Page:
HSBC's profits have fallen 28% as a result of its 'toughest trading conditions for decades' according to the bank's half-yearly results.
The bank made a pre-tax profit of $10.2bn across its worldwide operations, down $3.9bn from the same period last year.
The bank will pay shareholders an interim dividend of $0.18 per share with a scrip alternative also offered.
The bank was able to stay profitable in all regions of the world apart from North America, where a $2.8bn loss was made, compared with a $2.4bn profit a year ago.
European markets accounted for just over 50% of the group's profits, up from 28% lasy year. The group made an overall profit of $5.17bn in Europe, up from $4bn in the first half of 2007.
Difficult market conditions forced HSBC to make a $3.9bn writedown, 37% higher than the same period last year.
Stephen Green, chairman of HSBC Group, comments: “The first half of 2008 saw the most difficult financial markets for several decades, marked by significant declines in profitability throughout much of our industry, with consequent recapitalisation and restructuring. HSBC was not immune from the turmoil.”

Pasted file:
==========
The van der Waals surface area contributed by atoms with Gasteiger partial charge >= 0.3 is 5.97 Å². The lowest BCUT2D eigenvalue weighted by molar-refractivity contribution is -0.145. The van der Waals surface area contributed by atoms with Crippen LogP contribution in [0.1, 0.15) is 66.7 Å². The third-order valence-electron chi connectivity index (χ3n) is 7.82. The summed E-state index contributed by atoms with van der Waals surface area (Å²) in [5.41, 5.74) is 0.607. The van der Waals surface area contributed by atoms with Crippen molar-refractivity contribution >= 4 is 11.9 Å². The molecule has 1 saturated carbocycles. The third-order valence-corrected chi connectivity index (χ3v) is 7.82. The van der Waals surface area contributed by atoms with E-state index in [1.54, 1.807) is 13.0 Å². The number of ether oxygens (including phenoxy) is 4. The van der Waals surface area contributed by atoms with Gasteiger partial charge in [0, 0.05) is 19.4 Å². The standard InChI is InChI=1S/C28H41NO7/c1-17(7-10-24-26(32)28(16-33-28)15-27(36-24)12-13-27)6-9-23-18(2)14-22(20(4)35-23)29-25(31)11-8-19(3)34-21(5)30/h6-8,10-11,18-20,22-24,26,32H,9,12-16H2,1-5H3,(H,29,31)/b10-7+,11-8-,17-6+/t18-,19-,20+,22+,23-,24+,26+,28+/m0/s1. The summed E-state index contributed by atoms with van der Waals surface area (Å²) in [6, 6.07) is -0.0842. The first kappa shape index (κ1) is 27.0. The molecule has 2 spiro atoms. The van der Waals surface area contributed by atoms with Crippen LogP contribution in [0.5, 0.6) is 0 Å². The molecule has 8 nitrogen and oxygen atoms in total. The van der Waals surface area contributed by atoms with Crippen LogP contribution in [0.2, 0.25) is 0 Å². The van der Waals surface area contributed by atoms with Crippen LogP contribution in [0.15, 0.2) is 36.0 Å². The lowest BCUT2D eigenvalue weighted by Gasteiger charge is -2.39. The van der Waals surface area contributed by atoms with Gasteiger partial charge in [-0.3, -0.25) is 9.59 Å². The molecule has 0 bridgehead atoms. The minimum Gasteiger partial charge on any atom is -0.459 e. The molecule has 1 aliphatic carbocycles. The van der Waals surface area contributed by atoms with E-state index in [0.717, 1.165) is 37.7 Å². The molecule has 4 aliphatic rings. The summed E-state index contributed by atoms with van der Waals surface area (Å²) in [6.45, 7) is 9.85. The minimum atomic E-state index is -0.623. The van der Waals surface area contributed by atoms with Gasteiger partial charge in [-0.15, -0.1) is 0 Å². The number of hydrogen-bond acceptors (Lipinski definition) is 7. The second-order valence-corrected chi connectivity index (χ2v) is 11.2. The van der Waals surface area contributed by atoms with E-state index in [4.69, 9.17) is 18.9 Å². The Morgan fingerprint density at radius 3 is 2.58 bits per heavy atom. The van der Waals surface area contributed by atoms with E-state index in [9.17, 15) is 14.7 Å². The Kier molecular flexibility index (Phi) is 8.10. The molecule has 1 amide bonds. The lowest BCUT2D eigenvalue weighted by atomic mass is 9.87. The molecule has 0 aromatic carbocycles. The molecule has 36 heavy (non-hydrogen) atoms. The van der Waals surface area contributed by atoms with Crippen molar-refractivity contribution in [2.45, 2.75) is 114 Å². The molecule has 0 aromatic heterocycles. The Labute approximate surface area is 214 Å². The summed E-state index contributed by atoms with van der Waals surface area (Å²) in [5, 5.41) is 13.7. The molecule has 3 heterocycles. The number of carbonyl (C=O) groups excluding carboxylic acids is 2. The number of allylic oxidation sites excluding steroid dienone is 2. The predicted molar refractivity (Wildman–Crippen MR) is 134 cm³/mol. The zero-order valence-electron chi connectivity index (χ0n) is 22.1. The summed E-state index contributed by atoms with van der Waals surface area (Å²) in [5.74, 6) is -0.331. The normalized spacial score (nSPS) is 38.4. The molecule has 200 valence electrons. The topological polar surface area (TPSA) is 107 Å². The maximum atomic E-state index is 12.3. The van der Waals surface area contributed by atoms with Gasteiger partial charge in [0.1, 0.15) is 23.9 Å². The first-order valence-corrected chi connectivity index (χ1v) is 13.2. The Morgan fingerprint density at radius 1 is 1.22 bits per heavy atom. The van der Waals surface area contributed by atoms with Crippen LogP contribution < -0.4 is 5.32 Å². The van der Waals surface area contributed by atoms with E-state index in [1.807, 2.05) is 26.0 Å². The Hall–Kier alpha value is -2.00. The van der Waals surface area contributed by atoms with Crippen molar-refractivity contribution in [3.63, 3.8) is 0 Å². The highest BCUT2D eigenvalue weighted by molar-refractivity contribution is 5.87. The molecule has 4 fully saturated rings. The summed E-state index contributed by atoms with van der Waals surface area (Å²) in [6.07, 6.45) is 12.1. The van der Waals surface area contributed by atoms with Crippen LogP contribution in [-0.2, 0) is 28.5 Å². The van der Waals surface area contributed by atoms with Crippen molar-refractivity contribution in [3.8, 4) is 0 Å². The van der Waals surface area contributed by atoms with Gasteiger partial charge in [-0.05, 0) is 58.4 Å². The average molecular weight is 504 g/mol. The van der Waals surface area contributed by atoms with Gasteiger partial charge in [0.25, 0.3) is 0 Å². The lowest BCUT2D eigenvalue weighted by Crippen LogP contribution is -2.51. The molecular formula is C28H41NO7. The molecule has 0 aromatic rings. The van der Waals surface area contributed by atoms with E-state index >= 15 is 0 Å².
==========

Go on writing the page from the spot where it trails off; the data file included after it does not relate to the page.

The bank says most of its problems stem from operations in the developed world, where consumer spending has been hit by falling residential property values. Emerging markets operations were more positive, though Green warns that inflationary pressures were of some concern in several developing economies.
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